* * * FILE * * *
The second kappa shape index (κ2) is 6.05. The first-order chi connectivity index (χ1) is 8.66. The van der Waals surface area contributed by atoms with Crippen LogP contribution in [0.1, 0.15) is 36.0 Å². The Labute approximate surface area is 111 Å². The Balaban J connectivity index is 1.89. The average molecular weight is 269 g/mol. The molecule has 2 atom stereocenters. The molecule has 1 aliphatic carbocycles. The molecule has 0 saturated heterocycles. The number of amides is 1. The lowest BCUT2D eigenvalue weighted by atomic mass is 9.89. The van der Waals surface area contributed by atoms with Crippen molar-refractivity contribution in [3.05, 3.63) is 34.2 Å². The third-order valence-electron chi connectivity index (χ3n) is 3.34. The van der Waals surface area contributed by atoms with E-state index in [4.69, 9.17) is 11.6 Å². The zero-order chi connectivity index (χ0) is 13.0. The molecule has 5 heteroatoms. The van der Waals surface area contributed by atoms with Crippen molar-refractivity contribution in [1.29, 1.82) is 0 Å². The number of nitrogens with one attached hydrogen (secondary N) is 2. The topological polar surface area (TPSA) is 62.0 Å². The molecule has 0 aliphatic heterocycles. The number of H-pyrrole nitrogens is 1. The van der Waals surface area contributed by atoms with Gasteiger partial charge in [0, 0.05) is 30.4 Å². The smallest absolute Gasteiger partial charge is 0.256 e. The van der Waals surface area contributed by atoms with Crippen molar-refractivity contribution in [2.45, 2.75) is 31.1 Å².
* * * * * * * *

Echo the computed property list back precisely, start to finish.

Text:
The second kappa shape index (κ2) is 6.05. The first-order chi connectivity index (χ1) is 8.66. The van der Waals surface area contributed by atoms with Crippen LogP contribution in [0.1, 0.15) is 36.0 Å². The Labute approximate surface area is 111 Å². The Balaban J connectivity index is 1.89. The average molecular weight is 269 g/mol. The molecule has 2 atom stereocenters. The molecule has 1 aliphatic carbocycles. The molecule has 0 saturated heterocycles. The number of amides is 1. The lowest BCUT2D eigenvalue weighted by atomic mass is 9.89. The van der Waals surface area contributed by atoms with Crippen molar-refractivity contribution in [3.05, 3.63) is 34.2 Å². The third-order valence-electron chi connectivity index (χ3n) is 3.34. The van der Waals surface area contributed by atoms with E-state index in [4.69, 9.17) is 11.6 Å². The zero-order chi connectivity index (χ0) is 13.0. The molecule has 5 heteroatoms. The van der Waals surface area contributed by atoms with Crippen molar-refractivity contribution in [1.29, 1.82) is 0 Å². The number of nitrogens with one attached hydrogen (secondary N) is 2. The topological polar surface area (TPSA) is 62.0 Å². The molecule has 0 aliphatic heterocycles. The number of H-pyrrole nitrogens is 1. The van der Waals surface area contributed by atoms with Gasteiger partial charge in [0, 0.05) is 30.4 Å². The smallest absolute Gasteiger partial charge is 0.256 e. The van der Waals surface area contributed by atoms with Crippen molar-refractivity contribution in [2.45, 2.75) is 31.1 Å².